Tomorrow, the Great Hydran Empire! Or the Mahaan Haidraan Saamraajy (The Raj, to most people.)
gridlore: Doug looking off camera with a grin (Default)
I was ranting a few days ago about how comics never change. Nothing affects the status quo. Death, dismemberment, crippling injuries, nothing is permanent. Even in cases where we see the damn body, where it is absolutely clear that the character has died, inevitably he comes back, good as new in a matter of months.

Take Green Lantern, for example. Simple enough concept.. Hal Jordan is brought to the side of a dying Abin Sur who tell Jordan that he is heir to Sur's position as a Green Lantern. Jordan gets a ring that gives him power limited only by his imagination and strength of will. The ring needs to be recharged on a regular basis. Series goes on for a few decades, with Jordan stepping aside as the Lantern once or twice. Then he goes crazy, becomes a being called Parallax, tries to destroy the sun, is defeated, becomes uncrazy, and dies. Dies. Dead. We have the body. Open casket funeral. Jordan's spirit becomes The Spectre, a major magical being on the DC universe. Pretty cool, huh? We had a new Green Lantern, An established hero had gone on to become one of the most powerful beings in existence, and other characters had to deal with the aftermath of all this happening.

Until DC changed everything back.

Now I understand why the comics companies do this, they are heavily invested in the established mythologies they've created, and changing things brings up the threat of losing fans. But just think what it would be like if the threat of death and the ravages of time were very real in these settings. Take Batman, as an example.

Batman first appeared in May, 1939. Let's say that he was 27 at this time. That would have made him around eight when his parents were killed. Plenty of time to train obsessively and build an arsenal of weaponry. Robin first appears a year later as a boy of 10 or 11 years. Being completely insane, we'll give Bruce a 25 year career as the Batman before he realizes that time is catching up to him. Bruce Wayne is still a very spry 52, and Dick Grayson would be in his mid-thirties and ready to take over as Bats. But after that?

Well, since Bruce Wayne had suffered seeing his parents die at his feet, he was well-known for his philanthropy when it came to the needs of orphans and other children in need. The Wayne Orphanage (est. 1943) was hailed as one of the best facilities of its type. Later becoming the Wayne Fund for Children, Bruce was a vocal advocate for extending a helping hand to the kiddies. That, and he was looking to train his eventual successor. By the time that Bruce hangs up his cowl in the mid-60s, his team (and he'd need one) has become very good at selecting and training promising candidates and instilling in them the vigilante mindset. Even the ones not selected to be Robin would be more likely to wander off and set up shop as a street level hero. In my universe, Oliver Queen was an angry kid who found a home at the Wayne program and an outlet for his anger in archery... At the worst, Wayne has an corps of trained reconnaissance agents on the streets. At the best, the kids stop minor crimes in the way they were taught.. quickly, quietly, and without being seen. Most of these actions are attributed to Batman, only increasing his legend. The kids who are recruited tend to earn scholarships to prestigious universities and fund jobs waiting for them at Wayne Enterprises.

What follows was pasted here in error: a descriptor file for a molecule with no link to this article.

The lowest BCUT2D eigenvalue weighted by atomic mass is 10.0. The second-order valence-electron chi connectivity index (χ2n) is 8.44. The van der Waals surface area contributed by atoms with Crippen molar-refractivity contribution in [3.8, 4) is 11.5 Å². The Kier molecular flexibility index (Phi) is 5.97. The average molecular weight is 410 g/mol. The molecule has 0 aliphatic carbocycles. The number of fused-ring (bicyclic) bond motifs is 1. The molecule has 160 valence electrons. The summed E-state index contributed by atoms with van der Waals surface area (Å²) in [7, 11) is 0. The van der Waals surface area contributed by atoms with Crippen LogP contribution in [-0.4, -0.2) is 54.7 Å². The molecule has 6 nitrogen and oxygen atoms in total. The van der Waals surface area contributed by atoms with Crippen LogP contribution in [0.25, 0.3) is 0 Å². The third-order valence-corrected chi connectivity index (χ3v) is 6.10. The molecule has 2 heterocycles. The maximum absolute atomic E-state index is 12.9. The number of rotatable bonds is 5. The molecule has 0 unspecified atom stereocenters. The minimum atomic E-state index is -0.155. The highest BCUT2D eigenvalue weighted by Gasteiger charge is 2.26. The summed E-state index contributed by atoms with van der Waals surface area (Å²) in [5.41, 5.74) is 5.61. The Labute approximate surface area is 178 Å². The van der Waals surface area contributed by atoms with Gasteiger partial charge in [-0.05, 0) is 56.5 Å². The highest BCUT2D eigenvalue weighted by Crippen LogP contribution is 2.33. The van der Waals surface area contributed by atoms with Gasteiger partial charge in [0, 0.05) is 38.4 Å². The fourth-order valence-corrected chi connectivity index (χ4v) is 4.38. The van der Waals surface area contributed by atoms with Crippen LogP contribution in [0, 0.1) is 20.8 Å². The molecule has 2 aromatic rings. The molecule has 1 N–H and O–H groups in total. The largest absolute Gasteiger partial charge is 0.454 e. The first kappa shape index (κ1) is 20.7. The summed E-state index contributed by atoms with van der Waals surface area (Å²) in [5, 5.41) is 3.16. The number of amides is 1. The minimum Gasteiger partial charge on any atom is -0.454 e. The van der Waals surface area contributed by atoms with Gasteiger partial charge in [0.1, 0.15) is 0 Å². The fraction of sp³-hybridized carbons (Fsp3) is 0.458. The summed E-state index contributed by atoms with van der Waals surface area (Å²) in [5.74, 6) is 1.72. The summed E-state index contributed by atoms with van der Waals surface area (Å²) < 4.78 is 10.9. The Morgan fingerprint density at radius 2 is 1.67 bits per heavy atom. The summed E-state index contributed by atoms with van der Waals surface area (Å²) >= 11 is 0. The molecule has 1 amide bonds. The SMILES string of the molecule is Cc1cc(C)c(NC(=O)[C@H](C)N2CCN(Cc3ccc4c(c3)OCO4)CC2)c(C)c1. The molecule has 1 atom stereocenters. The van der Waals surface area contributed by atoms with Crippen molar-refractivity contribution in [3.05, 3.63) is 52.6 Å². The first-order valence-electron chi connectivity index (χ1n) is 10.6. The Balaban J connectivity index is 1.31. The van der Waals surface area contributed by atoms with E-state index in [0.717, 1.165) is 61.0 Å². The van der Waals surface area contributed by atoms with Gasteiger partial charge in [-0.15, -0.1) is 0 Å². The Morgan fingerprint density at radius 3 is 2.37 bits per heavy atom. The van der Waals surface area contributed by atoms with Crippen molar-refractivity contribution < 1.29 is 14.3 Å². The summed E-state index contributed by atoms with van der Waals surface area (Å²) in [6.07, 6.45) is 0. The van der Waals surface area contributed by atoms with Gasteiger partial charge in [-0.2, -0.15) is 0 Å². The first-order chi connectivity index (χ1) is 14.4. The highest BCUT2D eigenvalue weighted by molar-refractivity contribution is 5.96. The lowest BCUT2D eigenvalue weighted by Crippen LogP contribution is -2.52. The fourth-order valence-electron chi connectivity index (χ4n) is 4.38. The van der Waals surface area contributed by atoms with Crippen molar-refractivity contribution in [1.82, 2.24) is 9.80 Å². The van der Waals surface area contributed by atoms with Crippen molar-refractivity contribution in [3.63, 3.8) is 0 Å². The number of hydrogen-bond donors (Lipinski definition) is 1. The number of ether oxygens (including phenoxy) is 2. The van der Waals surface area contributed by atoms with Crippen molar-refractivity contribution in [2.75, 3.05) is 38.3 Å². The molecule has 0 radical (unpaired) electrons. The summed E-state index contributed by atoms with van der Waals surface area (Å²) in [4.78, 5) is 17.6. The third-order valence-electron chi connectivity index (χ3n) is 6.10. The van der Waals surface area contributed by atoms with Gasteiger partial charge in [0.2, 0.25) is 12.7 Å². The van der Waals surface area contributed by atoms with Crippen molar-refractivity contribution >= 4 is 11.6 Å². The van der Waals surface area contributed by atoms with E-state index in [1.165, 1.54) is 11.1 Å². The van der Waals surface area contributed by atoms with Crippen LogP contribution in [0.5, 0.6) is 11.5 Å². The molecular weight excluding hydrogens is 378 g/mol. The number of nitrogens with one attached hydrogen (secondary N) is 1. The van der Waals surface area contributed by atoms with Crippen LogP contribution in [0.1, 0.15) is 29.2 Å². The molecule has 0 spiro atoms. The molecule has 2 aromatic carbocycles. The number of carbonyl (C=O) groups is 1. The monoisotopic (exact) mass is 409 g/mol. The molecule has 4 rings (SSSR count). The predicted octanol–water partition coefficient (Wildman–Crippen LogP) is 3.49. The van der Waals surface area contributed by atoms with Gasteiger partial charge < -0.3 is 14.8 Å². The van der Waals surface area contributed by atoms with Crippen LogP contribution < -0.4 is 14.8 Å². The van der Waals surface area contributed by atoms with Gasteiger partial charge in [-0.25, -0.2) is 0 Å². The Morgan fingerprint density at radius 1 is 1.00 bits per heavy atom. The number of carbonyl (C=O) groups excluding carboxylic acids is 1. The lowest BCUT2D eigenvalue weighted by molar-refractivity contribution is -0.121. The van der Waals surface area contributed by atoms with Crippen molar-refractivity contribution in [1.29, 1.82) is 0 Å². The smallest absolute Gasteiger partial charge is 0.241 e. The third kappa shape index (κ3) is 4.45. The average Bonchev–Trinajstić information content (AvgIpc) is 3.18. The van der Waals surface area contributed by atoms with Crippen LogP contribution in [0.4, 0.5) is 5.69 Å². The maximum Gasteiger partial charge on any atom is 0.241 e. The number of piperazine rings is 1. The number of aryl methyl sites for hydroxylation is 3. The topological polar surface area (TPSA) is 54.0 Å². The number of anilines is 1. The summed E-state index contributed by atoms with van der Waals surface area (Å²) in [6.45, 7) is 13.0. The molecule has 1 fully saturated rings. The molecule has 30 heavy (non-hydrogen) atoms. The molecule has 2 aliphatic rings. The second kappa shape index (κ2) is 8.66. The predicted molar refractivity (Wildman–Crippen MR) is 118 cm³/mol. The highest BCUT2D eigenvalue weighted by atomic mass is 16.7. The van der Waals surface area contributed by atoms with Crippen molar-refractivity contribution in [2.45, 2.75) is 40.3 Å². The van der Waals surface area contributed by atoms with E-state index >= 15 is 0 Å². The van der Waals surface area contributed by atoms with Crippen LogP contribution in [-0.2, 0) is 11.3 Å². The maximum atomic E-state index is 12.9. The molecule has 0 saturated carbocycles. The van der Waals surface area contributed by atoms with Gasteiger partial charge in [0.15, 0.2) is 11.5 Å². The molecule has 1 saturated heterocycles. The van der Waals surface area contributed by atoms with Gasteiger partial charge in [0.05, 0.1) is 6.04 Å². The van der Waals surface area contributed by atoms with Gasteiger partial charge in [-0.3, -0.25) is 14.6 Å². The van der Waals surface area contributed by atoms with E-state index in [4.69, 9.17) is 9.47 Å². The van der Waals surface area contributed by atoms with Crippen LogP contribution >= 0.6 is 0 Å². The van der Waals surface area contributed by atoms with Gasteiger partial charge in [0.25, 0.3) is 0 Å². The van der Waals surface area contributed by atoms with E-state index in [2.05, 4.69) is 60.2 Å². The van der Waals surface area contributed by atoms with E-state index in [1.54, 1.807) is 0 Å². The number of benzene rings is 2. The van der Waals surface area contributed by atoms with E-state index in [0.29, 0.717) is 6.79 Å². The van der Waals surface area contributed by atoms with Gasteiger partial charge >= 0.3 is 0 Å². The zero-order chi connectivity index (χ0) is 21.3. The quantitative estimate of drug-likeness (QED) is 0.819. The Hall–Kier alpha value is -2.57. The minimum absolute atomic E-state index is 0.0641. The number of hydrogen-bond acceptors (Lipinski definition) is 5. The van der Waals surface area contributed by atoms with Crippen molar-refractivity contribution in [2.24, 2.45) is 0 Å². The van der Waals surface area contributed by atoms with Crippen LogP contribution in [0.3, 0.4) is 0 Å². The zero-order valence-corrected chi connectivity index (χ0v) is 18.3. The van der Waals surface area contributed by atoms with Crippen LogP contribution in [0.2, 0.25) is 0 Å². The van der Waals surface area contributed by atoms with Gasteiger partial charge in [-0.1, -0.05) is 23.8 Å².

Today we're on our fifth Batman. The people of Gotham are aware that ever so often there's a new person filling the role, but they don't care. The various parts of the Wayne legacy are run by Dick Grayson, although he's turning over more and more of the day-to-day operations over to younger executives. Industry watchers have noted how insular Wayne Enterprises (and the Wayne Family Trust) is, with very few executives coming from outside the corporation. Wayne Manor is the headquarters for the Trust and the charitable activities, and is also where Bruce Wayne is buried. A good number of people suspect that the Wayne empire and the Batman are closely linked, only only a select few ever learn the whole truth. Even the recruited kids are led to believe that the Wayne family worked with the original Batman. When a new Robin is selected, he gets told the whole truth. Retired Batmen serve as advisers to the new guy.